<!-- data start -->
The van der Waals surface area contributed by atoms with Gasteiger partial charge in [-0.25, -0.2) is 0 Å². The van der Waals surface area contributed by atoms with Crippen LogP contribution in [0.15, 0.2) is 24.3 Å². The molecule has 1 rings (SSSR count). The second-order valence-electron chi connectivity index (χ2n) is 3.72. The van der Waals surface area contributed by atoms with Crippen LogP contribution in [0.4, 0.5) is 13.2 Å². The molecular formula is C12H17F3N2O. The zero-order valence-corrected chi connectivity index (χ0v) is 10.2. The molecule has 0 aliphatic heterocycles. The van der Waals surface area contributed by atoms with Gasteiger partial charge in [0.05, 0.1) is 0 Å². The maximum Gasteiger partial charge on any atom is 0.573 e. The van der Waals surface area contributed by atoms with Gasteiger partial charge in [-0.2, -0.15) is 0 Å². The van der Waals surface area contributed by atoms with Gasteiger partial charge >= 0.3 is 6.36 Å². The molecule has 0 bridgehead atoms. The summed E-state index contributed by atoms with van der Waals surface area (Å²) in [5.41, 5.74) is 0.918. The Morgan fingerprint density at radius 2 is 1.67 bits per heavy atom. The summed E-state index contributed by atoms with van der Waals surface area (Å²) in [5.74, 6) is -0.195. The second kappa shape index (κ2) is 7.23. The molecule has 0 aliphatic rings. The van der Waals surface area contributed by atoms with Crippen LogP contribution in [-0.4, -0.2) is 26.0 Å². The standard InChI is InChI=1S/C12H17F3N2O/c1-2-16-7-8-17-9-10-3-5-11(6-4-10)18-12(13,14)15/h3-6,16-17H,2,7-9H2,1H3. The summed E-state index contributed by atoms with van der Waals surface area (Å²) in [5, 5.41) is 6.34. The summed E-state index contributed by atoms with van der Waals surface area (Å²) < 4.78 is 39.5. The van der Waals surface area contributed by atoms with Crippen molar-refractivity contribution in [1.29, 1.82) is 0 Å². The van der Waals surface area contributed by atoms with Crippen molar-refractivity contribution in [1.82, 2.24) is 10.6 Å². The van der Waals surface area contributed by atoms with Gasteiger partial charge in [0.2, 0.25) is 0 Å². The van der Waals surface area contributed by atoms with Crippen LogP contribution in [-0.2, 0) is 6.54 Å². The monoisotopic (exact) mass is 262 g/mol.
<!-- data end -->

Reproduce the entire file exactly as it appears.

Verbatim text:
The van der Waals surface area contributed by atoms with Gasteiger partial charge in [-0.25, -0.2) is 0 Å². The van der Waals surface area contributed by atoms with Crippen LogP contribution in [0.15, 0.2) is 24.3 Å². The molecule has 1 rings (SSSR count). The second-order valence-electron chi connectivity index (χ2n) is 3.72. The van der Waals surface area contributed by atoms with Crippen LogP contribution in [0.4, 0.5) is 13.2 Å². The molecular formula is C12H17F3N2O. The zero-order valence-corrected chi connectivity index (χ0v) is 10.2. The molecule has 0 aliphatic heterocycles. The van der Waals surface area contributed by atoms with Gasteiger partial charge in [0.05, 0.1) is 0 Å². The maximum Gasteiger partial charge on any atom is 0.573 e. The van der Waals surface area contributed by atoms with Gasteiger partial charge in [-0.2, -0.15) is 0 Å². The van der Waals surface area contributed by atoms with Gasteiger partial charge >= 0.3 is 6.36 Å². The molecule has 0 bridgehead atoms. The summed E-state index contributed by atoms with van der Waals surface area (Å²) in [5.41, 5.74) is 0.918. The Morgan fingerprint density at radius 2 is 1.67 bits per heavy atom. The summed E-state index contributed by atoms with van der Waals surface area (Å²) in [5.74, 6) is -0.195. The second kappa shape index (κ2) is 7.23. The molecule has 0 aliphatic rings. The van der Waals surface area contributed by atoms with Crippen LogP contribution in [-0.4, -0.2) is 26.0 Å². The standard InChI is InChI=1S/C12H17F3N2O/c1-2-16-7-8-17-9-10-3-5-11(6-4-10)18-12(13,14)15/h3-6,16-17H,2,7-9H2,1H3. The summed E-state index contributed by atoms with van der Waals surface area (Å²) in [5, 5.41) is 6.34. The summed E-state index contributed by atoms with van der Waals surface area (Å²) < 4.78 is 39.5. The van der Waals surface area contributed by atoms with Crippen molar-refractivity contribution in [1.29, 1.82) is 0 Å². The van der Waals surface area contributed by atoms with Crippen molar-refractivity contribution in [1.82, 2.24) is 10.6 Å². The van der Waals surface area contributed by atoms with Gasteiger partial charge in [0.2, 0.25) is 0 Å². The van der Waals surface area contributed by atoms with Crippen LogP contribution in [-0.2, 0) is 6.54 Å². The monoisotopic (exact) mass is 262 g/mol.